Primary - ADHD

ADHD (Primary School)

Could my child have ADHD? 

ADHD is the commonest behaviour disorder in children. Children may struggle to concentrate, cannot control their behaviour and often seem to have too much energy. Parents often notice that their child has less of a sense of danger than other children their age. Symptoms usually become obvious in early childhood around 3-8 years old, but there is also a huge overlap with normal behaviour, as being very active and impulsive are common in this age group. Children who are going through a disruptive time such as moving house, divorce or have had a recent stressful event may also display similar symptoms but these often improve over time.


What about ADHD rating scales?

There are various rating scales available on-line such as the Conner's scales or the SNAP-IV scale but these need to be used with a proper clinical assessment to be really useful as they can be misleading on their own. Parent questionnaires exist in short forms and longer forms. 

  • The short Conners form is available here and the short SNAP-IV form here but the longer forms are usually sent to you together with a teacher's questionnaire if your child has been referred for assessment. In some children (often girls) there may not be obvious symptoms of being hyperactive but they do struggle to focus, get organised or complete tasks. The short forms might be useful to do when you go to see your GP and could be sent with a referral if appropriate. 

Video. ADHD: ' It's my superpower' ( BBC )

My child has ADHD and I want to know more

ADHD can be very difficult for children and their parents as children may be seen as naughty or out of control. However there are many ways to help your child once the diagnosis has been made. These include behavioural treatment, medication, counselling and special educational support in school. Not all children need medication and for those that do, they may only need to use it for school. Many adults with ADHD can learn coping strategies as they get older and may be able to stop medication if they were using it when they were younger.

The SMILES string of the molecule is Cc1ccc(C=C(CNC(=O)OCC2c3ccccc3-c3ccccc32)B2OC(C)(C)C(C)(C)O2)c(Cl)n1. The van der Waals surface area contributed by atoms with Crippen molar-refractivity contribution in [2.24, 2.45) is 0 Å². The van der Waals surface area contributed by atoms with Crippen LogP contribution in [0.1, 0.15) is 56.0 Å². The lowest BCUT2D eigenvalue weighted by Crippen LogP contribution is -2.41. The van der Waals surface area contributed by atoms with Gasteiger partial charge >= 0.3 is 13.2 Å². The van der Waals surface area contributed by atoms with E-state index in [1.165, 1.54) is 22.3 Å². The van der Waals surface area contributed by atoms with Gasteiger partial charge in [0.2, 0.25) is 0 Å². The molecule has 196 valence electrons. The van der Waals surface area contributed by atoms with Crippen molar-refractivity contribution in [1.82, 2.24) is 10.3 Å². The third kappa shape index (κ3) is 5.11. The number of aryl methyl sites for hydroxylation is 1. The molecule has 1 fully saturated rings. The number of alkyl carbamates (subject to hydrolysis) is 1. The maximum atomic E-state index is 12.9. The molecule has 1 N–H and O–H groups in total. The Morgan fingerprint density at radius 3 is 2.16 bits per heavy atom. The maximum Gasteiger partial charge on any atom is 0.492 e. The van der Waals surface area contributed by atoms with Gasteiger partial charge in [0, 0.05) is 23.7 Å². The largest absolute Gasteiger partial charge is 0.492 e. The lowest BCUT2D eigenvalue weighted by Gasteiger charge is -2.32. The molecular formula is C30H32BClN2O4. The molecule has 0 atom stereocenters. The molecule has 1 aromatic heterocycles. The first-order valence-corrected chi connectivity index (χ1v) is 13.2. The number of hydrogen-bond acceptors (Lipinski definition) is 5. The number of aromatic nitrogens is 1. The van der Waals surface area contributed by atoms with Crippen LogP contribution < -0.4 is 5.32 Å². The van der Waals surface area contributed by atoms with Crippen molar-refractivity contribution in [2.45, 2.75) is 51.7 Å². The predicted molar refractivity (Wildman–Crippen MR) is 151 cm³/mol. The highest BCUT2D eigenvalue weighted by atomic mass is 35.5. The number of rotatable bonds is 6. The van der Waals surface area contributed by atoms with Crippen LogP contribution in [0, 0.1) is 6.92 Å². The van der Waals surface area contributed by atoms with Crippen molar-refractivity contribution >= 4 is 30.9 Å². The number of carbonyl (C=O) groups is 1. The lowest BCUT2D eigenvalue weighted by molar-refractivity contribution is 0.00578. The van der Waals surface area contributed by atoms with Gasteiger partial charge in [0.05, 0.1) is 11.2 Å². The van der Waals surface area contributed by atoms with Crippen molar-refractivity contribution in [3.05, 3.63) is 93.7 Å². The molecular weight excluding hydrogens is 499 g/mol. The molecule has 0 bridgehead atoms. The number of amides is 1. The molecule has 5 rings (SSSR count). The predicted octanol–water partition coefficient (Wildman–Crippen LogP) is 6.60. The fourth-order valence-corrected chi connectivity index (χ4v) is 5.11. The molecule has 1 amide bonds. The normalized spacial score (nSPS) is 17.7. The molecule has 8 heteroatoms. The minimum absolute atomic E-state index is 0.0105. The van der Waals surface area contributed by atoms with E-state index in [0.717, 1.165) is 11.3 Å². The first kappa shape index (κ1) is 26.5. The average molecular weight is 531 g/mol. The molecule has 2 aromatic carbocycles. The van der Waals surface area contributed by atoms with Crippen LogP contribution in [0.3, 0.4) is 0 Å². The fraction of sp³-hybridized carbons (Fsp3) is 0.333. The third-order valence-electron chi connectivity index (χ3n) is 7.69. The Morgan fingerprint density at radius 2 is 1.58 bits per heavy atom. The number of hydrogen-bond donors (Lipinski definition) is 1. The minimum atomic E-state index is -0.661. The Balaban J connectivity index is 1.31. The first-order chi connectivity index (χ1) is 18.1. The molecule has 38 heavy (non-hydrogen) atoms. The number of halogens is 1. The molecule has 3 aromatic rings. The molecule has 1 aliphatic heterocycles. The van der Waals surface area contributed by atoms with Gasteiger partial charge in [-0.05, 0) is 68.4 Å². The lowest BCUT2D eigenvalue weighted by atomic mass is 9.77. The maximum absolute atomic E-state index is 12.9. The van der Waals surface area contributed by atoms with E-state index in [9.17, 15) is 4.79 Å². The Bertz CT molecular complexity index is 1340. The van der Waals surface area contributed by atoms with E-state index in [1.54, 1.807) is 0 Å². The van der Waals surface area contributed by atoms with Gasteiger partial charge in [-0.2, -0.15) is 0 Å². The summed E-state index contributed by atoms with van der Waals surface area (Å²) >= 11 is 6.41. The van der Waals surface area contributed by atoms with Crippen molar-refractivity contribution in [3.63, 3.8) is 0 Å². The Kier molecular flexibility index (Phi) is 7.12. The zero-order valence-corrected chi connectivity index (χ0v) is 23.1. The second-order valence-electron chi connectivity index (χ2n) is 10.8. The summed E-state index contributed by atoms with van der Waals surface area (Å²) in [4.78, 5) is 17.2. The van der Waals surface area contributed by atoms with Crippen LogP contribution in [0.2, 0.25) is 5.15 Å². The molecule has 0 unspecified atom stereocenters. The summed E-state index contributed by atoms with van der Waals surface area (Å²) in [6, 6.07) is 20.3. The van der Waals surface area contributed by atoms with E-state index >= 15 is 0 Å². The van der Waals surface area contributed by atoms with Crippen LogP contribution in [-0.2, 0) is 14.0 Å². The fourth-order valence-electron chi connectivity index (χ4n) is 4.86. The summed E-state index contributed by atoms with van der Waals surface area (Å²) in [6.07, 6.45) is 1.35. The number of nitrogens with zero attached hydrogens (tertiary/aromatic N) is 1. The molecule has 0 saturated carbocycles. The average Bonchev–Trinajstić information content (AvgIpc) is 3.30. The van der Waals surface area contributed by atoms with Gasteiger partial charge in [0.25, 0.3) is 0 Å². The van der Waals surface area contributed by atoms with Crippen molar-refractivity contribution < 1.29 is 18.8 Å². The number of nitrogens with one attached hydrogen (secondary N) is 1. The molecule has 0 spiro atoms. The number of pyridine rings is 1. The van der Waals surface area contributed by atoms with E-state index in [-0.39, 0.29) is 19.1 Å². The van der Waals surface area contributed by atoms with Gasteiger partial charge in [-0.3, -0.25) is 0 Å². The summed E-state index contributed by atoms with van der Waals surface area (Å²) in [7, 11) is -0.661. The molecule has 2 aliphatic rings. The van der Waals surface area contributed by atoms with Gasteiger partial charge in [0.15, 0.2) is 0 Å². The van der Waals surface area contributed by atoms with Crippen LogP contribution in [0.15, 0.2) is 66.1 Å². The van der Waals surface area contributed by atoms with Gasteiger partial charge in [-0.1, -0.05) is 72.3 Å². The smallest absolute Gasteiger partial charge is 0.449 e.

Books for Parents

Books for young people

  • All Dogs Have ADHD by Kathy Hoopman. A great book with photographs of dogs which are used to explain common symptoms of ADHD with humour and sensitivity. It also focuses on some of the positives of this diagnosis and describes some coping mechanisms.
  • Can I tell you about ADHD?  A Guide for friends, family and professionals by Susan Yarney. A short book written for children with ADHD with a well-written section at the back for parents.
  • Check Mates by Stewart Foster A story about ADHD, family and friendship, highly rated by parents and young people. Suitable for 9-10+ yrs and older. Also available in your local library as part of the Reading Well scheme.
  • Cory Stories: A Kid's Book About Living with ADHD by Jeanne Kraus, Written for younger children, good reviews. Gives a more positive view on ADHD than some books with several short stories.
  • The Survival Guide for Kids with ADHD by John Taylor. American but mostly relevant to the UK with good reviews. Age 8-10yrs. Funny as well as informative with quiz sections 


  • Mentalhealth.org A downloadable booklet about ADHD in children designed for parents, adults living with ADHD and friends or carers. It contains some quotes from parents about how ADHD affected them. Lots of practical advice on ways parents can help communicate with their child as well as what medication can be used. There is also information on how schools can help.
  • YoungMinds This is a much briefer summary of ADHD but contains information on medication and what you should be offered. It also has a good list of contacts for you and also for young people.

Support Groups

  • ADDIS (The National Attention Deficit Disorder Information and Support Service)
    Provides information and resources about ADHD and the variety of approaches that can help including behavioural therapy, medication, individual counselling, and special education provision. Also can link you to local support.
  • Hyperactive Children’s Support Group
    Helps hyperactive/ADHD children and their families, providing information particularly regarding hyperactivity and diet.


  • Excellent Australian Podcast about sleep in children with an episode on "Sleeping with autism and ADHD" . Find it by clicking on this link : PodCastOne : Sleep






Primary - ADHD

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